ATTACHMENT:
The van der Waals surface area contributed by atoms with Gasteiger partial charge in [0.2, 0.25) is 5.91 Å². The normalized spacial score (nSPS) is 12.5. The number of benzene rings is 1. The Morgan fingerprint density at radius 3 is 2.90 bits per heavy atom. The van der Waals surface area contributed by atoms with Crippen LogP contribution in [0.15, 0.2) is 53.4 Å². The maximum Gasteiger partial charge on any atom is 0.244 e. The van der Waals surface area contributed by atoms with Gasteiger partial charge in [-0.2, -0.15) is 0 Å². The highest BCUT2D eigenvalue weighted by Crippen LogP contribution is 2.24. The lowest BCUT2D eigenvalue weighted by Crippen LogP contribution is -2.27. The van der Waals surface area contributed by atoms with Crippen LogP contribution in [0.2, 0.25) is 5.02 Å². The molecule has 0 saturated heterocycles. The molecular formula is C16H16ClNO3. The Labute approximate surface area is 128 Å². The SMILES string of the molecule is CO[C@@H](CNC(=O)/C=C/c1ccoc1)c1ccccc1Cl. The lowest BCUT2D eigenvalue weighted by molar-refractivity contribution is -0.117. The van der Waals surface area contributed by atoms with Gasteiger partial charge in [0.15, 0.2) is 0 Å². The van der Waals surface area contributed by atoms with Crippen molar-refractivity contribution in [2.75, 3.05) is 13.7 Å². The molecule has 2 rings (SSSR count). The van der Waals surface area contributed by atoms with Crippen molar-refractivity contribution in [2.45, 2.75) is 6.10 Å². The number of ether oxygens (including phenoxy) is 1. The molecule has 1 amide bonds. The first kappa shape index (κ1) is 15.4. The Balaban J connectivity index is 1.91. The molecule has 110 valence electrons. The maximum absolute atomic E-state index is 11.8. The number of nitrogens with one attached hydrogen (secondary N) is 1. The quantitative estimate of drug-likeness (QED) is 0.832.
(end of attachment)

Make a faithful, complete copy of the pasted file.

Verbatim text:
The van der Waals surface area contributed by atoms with Gasteiger partial charge in [0.2, 0.25) is 5.91 Å². The normalized spacial score (nSPS) is 12.5. The number of benzene rings is 1. The Morgan fingerprint density at radius 3 is 2.90 bits per heavy atom. The van der Waals surface area contributed by atoms with Crippen LogP contribution in [0.15, 0.2) is 53.4 Å². The maximum Gasteiger partial charge on any atom is 0.244 e. The van der Waals surface area contributed by atoms with Gasteiger partial charge in [-0.2, -0.15) is 0 Å². The highest BCUT2D eigenvalue weighted by Crippen LogP contribution is 2.24. The lowest BCUT2D eigenvalue weighted by Crippen LogP contribution is -2.27. The van der Waals surface area contributed by atoms with Crippen LogP contribution in [0.2, 0.25) is 5.02 Å². The molecule has 0 saturated heterocycles. The molecular formula is C16H16ClNO3. The Labute approximate surface area is 128 Å². The SMILES string of the molecule is CO[C@@H](CNC(=O)/C=C/c1ccoc1)c1ccccc1Cl. The lowest BCUT2D eigenvalue weighted by molar-refractivity contribution is -0.117. The van der Waals surface area contributed by atoms with Gasteiger partial charge in [0.15, 0.2) is 0 Å². The van der Waals surface area contributed by atoms with Crippen molar-refractivity contribution in [2.75, 3.05) is 13.7 Å². The molecule has 2 rings (SSSR count). The van der Waals surface area contributed by atoms with Crippen molar-refractivity contribution in [2.45, 2.75) is 6.10 Å². The number of ether oxygens (including phenoxy) is 1. The molecule has 1 amide bonds. The first kappa shape index (κ1) is 15.4. The Balaban J connectivity index is 1.91. The molecule has 110 valence electrons. The maximum absolute atomic E-state index is 11.8. The number of nitrogens with one attached hydrogen (secondary N) is 1. The quantitative estimate of drug-likeness (QED) is 0.832.